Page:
I dunno lads. Why buy junk? Might be better to build an alternative network and merge existing assets and then tell the Dept of Environment to bring out a universal planning regulation for carrier neutral ducting everywhere in Ireland. Every estate should have neutral ducting going to each home.
Set the mobile phone operators, cable companies and Eircom into direct competition to get cheaper, faster and more integrated broadband services;
Isn’t that what they are doing in Dublin without intervention? But how do you do that? Isn’t that what’s meant to be in a manifesto?
Review the Governmentâ€™s rollout of metropolitan area networks to resolve the issues of the delivery of â€˜back-haulâ€™ connections and the â€˜last mileâ€™ connection to the consumer;
Yes. Definitely. Total waste of money so far.
Consolidate post offices into local community internet/broadband facilities;
Surely we should be aiming to have all households using broadband instead? But I like the idea. Not bad for people afraid of the Internet, maybe a good way of introducing them to it. Why not use Post Office property as drop centres for massive fibre hubs that locals can possibly dig to? Circumvent eircom exchanges, though with real and proper fibre, exchanges become obsolete.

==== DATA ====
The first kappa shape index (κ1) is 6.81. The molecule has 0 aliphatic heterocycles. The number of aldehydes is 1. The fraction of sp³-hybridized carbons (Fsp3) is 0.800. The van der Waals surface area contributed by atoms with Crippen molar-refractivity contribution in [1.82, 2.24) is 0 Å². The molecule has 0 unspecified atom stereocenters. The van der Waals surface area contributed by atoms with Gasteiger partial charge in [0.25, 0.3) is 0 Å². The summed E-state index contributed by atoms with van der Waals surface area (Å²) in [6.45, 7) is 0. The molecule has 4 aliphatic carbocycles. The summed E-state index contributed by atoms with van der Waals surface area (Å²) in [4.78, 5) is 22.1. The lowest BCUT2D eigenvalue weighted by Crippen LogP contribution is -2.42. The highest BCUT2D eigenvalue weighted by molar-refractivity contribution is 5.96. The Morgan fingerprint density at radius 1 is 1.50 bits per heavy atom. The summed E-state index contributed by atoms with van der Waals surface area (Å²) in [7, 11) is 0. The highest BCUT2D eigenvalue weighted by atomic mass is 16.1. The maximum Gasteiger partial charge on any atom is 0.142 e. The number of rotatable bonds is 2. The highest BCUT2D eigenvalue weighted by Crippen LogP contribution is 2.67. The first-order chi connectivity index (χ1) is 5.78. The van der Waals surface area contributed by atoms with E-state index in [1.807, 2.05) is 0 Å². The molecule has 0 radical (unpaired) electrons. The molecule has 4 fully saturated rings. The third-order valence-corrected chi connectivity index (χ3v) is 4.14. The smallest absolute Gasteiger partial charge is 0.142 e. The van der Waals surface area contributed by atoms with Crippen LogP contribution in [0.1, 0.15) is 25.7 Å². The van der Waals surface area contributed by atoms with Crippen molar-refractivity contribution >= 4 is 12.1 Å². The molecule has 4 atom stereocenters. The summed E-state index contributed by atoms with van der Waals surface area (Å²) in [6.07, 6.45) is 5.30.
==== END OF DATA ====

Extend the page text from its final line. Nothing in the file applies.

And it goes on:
Introduce a proper policing and monitoring system for the operation of mobile phone masts;
Oeeer. This must have been proposed by the same wing that Typhoid McKenna is in. No masts, no anti-biotics.
Establish a new unified broadcasting regulator and the similar reconstitution of the RTE Authority to ensure its future independence;
Regulators send shivers up my spine.
Develop an all-island digital â€˜free to airâ€™ broadcasting service carrying RTE 1 & 2, TG4, TV3 and the Northern Ireland BBC/ITV public service main channels.
Yes, and how about making them licence their content using creative commons licences?